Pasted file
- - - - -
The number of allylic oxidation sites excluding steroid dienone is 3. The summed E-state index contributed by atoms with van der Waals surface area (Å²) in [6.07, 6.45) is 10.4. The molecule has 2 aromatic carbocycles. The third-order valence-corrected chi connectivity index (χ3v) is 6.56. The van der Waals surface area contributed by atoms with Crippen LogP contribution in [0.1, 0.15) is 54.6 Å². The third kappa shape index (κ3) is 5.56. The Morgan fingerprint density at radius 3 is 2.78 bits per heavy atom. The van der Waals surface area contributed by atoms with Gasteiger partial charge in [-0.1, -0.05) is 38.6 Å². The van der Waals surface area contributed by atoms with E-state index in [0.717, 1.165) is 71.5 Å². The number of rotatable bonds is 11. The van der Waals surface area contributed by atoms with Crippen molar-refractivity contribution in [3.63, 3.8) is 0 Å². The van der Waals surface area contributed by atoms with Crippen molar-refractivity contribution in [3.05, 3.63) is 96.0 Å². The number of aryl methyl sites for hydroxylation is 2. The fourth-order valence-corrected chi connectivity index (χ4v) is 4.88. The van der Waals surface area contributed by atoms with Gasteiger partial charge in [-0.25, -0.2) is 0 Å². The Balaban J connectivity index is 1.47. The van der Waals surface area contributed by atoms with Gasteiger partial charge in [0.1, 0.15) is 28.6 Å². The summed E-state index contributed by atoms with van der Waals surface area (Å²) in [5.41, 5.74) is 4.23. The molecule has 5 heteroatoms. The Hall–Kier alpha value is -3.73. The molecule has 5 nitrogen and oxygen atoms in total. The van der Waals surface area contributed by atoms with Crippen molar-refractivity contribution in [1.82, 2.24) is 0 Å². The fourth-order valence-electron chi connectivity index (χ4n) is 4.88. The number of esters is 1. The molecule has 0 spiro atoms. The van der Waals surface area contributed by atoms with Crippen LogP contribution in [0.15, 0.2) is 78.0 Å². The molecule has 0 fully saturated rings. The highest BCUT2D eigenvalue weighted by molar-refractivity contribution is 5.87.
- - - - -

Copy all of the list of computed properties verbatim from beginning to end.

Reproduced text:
The number of allylic oxidation sites excluding steroid dienone is 3. The summed E-state index contributed by atoms with van der Waals surface area (Å²) in [6.07, 6.45) is 10.4. The molecule has 2 aromatic carbocycles. The third-order valence-corrected chi connectivity index (χ3v) is 6.56. The van der Waals surface area contributed by atoms with Crippen LogP contribution in [0.1, 0.15) is 54.6 Å². The third kappa shape index (κ3) is 5.56. The Morgan fingerprint density at radius 3 is 2.78 bits per heavy atom. The van der Waals surface area contributed by atoms with Gasteiger partial charge in [-0.1, -0.05) is 38.6 Å². The van der Waals surface area contributed by atoms with E-state index in [0.717, 1.165) is 71.5 Å². The number of rotatable bonds is 11. The van der Waals surface area contributed by atoms with Crippen molar-refractivity contribution in [3.63, 3.8) is 0 Å². The van der Waals surface area contributed by atoms with Crippen molar-refractivity contribution in [3.05, 3.63) is 96.0 Å². The number of aryl methyl sites for hydroxylation is 2. The fourth-order valence-corrected chi connectivity index (χ4v) is 4.88. The van der Waals surface area contributed by atoms with Gasteiger partial charge in [-0.25, -0.2) is 0 Å². The Balaban J connectivity index is 1.47. The van der Waals surface area contributed by atoms with Gasteiger partial charge in [0.1, 0.15) is 28.6 Å². The summed E-state index contributed by atoms with van der Waals surface area (Å²) in [5.41, 5.74) is 4.23. The molecule has 5 heteroatoms. The Hall–Kier alpha value is -3.73. The molecule has 5 nitrogen and oxygen atoms in total. The van der Waals surface area contributed by atoms with Crippen molar-refractivity contribution in [1.82, 2.24) is 0 Å². The fourth-order valence-electron chi connectivity index (χ4n) is 4.88. The number of esters is 1. The molecule has 0 spiro atoms. The van der Waals surface area contributed by atoms with Crippen LogP contribution in [0.15, 0.2) is 78.0 Å². The molecule has 0 fully saturated rings. The highest BCUT2D eigenvalue weighted by molar-refractivity contribution is 5.87.